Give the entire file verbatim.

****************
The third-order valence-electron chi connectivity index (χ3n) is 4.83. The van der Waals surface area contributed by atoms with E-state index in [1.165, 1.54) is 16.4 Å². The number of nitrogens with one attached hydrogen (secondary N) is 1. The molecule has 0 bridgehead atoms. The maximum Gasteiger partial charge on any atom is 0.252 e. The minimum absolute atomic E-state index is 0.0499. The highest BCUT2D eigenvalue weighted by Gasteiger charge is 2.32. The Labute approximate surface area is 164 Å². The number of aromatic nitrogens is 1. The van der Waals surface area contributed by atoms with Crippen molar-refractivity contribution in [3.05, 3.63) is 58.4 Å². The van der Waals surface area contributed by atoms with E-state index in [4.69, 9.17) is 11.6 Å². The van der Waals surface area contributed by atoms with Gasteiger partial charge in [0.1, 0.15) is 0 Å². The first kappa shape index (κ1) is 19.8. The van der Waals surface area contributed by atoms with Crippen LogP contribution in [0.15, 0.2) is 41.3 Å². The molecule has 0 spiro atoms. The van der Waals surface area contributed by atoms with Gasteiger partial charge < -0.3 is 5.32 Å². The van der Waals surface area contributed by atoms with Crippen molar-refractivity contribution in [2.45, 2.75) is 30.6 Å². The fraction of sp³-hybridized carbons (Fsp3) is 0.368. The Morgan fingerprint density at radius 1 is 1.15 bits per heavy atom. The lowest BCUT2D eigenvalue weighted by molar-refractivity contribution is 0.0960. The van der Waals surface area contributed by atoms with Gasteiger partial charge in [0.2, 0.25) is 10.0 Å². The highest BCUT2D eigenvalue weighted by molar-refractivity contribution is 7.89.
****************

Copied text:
The third-order valence-electron chi connectivity index (χ3n) is 4.83. The van der Waals surface area contributed by atoms with E-state index in [1.165, 1.54) is 16.4 Å². The number of nitrogens with one attached hydrogen (secondary N) is 1. The molecule has 0 bridgehead atoms. The maximum Gasteiger partial charge on any atom is 0.252 e. The minimum absolute atomic E-state index is 0.0499. The highest BCUT2D eigenvalue weighted by Gasteiger charge is 2.32. The Labute approximate surface area is 164 Å². The number of aromatic nitrogens is 1. The van der Waals surface area contributed by atoms with Crippen molar-refractivity contribution in [3.05, 3.63) is 58.4 Å². The van der Waals surface area contributed by atoms with E-state index in [4.69, 9.17) is 11.6 Å². The van der Waals surface area contributed by atoms with Gasteiger partial charge in [0.1, 0.15) is 0 Å². The first kappa shape index (κ1) is 19.8. The van der Waals surface area contributed by atoms with Crippen LogP contribution in [0.15, 0.2) is 41.3 Å². The molecule has 0 spiro atoms. The van der Waals surface area contributed by atoms with Gasteiger partial charge < -0.3 is 5.32 Å². The van der Waals surface area contributed by atoms with Crippen molar-refractivity contribution in [2.45, 2.75) is 30.6 Å². The fraction of sp³-hybridized carbons (Fsp3) is 0.368. The Morgan fingerprint density at radius 1 is 1.15 bits per heavy atom. The lowest BCUT2D eigenvalue weighted by molar-refractivity contribution is 0.0960. The van der Waals surface area contributed by atoms with Gasteiger partial charge in [0.2, 0.25) is 10.0 Å². The highest BCUT2D eigenvalue weighted by molar-refractivity contribution is 7.89.